Even in the sirah (factual stories of the Prophet Muhammad) it is told that the prophet would be emotionally, physically, and spiritually intimate with Aisha while she was menstruating. He would lean on her lap and recite Quran while she was known to be on her period. She would let him know when she was menstruating. The Prophet Muhammad (SAW) never shamed Aisha for having her period. He would joke with her and still keep the word of Allah (SWT) near her. There was no disgrace between them. He was understanding and did not ignore the fact that women menstruate. We need to reflect more on how he acknowledged this aspect of life, and implement it in our own lives.

Often times during our periods, we feel as if we are at a loss because we cannot pray salah, fast, or even touch the Quran. This can leave many girls feeling hopeless and disconnected with her faith. It is important to understand that we are not defective because of our menstruation cycles. We are not dirty or impure. We can and still should practice our faith just as much during our period. Nothing can come between you and your sincere devotion to Allah (SWT).

We need to stop implementing these ideas into the minds of our girls, especially the youth. Our periods are special and a blessing. They remind us that we are not only healthy, but we are capable of nurturing life within us. There needs to be a source of education and empowerment of our bodies. We should not have to feel guilty or a burden in any way. If anything, we should see our periods as a gift from Allah (SWT), because that’s exactly what they are. Let’s refuse to surrender any longer to these social constructs that keep us suffering silently in pain. Let’s stand up for and protect this blessing that Allah (SWT) has bestowed upon us. Ramadan should not be a burden on anyone. This is a beautiful month where we should find peace, reflection, and renewal in – not worry about how our periods are a “problem.” Your period does not make you any less.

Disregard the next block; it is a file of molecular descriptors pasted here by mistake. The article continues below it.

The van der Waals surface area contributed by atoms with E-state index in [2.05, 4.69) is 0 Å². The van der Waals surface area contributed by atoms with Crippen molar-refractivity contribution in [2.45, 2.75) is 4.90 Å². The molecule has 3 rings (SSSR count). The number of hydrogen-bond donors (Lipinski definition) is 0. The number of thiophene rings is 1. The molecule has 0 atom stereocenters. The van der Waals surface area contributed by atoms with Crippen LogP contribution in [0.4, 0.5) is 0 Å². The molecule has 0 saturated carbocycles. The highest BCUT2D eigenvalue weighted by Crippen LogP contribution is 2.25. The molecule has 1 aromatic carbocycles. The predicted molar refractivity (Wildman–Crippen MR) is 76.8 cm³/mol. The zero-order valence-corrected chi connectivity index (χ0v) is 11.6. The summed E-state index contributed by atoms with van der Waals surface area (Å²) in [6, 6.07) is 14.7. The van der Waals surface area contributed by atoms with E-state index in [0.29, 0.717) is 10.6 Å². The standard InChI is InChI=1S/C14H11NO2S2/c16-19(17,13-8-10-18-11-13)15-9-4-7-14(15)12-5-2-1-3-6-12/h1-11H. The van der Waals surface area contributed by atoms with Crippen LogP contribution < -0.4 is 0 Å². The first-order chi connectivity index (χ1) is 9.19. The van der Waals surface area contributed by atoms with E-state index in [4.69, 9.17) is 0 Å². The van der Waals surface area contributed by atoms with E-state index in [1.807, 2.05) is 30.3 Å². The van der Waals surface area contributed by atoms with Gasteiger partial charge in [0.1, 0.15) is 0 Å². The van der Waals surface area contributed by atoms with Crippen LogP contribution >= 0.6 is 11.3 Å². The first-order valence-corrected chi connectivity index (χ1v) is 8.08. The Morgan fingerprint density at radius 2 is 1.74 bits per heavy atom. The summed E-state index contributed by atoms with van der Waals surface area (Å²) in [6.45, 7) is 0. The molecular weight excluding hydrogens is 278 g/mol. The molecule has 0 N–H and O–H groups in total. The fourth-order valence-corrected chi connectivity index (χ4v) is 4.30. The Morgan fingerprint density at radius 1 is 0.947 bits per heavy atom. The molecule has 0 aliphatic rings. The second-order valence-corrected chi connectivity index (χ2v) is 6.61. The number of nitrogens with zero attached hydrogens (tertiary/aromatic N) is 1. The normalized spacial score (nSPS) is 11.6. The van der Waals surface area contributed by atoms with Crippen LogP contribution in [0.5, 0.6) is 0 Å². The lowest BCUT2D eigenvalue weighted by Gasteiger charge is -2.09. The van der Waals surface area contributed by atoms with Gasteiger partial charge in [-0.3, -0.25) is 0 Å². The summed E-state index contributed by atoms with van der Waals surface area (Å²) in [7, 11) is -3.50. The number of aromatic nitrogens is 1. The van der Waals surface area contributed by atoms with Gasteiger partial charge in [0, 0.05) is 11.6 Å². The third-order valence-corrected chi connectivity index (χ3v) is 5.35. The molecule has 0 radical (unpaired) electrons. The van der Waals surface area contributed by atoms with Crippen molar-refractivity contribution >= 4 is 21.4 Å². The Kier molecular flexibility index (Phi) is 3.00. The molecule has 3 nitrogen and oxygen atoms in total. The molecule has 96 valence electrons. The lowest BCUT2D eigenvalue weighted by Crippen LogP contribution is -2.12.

“Aren’t You Hot In That?” Is Not A Question

As we approach the warmer months in the Northern Hemisphere, the rising temperatures seem to not only be making people sweat, but also judgmental of what others are wearing. Let me be more specific: these warmer days bring nice vibes, but also truly act as a burden for women.

Growing up I used to wear shirts with short sleeves and even capri pants here and there. As I became older and was more drawn to learning about the meanings behind the teachings in Islam, I made the personal decision to not wear clothes that revealed my arms or legs. It’s funny because out of the twelve months in a year, my modest fashion choices seem to be a real concern for others for about five of those months. As soon as the days start getting to 70°F and up in New York, as a woman, you’re expected to whip out your shorts and knee length dresses. There is nothing wrong with wearing shorts or dresses, but please, don’t try and make me feel like I should be too.

Getting comments such as, “Aren’t you hot in that!?” when I’m wearing a full length cardigan and boyfriend jeans, is extremely unnecessary. Why would you say that to someone anyway? It’s just awkward – how am I supposed to respond? Over the years I’ve noticed that people only relay these types of vapid statements to women and girls. You will never (or rarely) catch anyone saying anything of this nature to a guy. I’ve seen men in full suits when it’s 80°F outside, and absolutely no one questions them about it. It’s fine for them. They don’t need to show their skin. No one expects or has been trained to have entitlement over their bodies or their choices.

“There is nothing wrong with wearing shorts or dresses, but please, don’t try and make me feel like I should be too.”